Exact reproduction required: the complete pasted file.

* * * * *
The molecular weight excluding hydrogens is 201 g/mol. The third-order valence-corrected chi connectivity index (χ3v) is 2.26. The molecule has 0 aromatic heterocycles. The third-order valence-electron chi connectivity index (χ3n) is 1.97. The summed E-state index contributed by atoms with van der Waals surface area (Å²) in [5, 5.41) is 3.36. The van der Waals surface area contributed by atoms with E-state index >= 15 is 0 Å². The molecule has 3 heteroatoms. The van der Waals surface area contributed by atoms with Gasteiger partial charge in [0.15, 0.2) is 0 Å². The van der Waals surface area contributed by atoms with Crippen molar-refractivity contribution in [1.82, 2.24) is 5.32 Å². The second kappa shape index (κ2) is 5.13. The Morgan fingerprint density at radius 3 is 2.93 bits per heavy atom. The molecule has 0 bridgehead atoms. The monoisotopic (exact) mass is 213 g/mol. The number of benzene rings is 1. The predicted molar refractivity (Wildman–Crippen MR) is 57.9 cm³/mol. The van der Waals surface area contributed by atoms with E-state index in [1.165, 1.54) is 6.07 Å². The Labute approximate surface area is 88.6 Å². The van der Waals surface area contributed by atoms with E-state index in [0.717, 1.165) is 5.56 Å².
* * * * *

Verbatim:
The molecular weight excluding hydrogens is 201 g/mol. The third-order valence-corrected chi connectivity index (χ3v) is 2.26. The molecule has 0 aromatic heterocycles. The third-order valence-electron chi connectivity index (χ3n) is 1.97. The summed E-state index contributed by atoms with van der Waals surface area (Å²) in [5, 5.41) is 3.36. The van der Waals surface area contributed by atoms with E-state index >= 15 is 0 Å². The molecule has 3 heteroatoms. The van der Waals surface area contributed by atoms with Gasteiger partial charge in [0.15, 0.2) is 0 Å². The van der Waals surface area contributed by atoms with Crippen molar-refractivity contribution in [1.82, 2.24) is 5.32 Å². The second kappa shape index (κ2) is 5.13. The Morgan fingerprint density at radius 3 is 2.93 bits per heavy atom. The molecule has 0 bridgehead atoms. The monoisotopic (exact) mass is 213 g/mol. The number of benzene rings is 1. The predicted molar refractivity (Wildman–Crippen MR) is 57.9 cm³/mol. The van der Waals surface area contributed by atoms with E-state index in [1.165, 1.54) is 6.07 Å². The Labute approximate surface area is 88.6 Å². The van der Waals surface area contributed by atoms with E-state index in [0.717, 1.165) is 5.56 Å².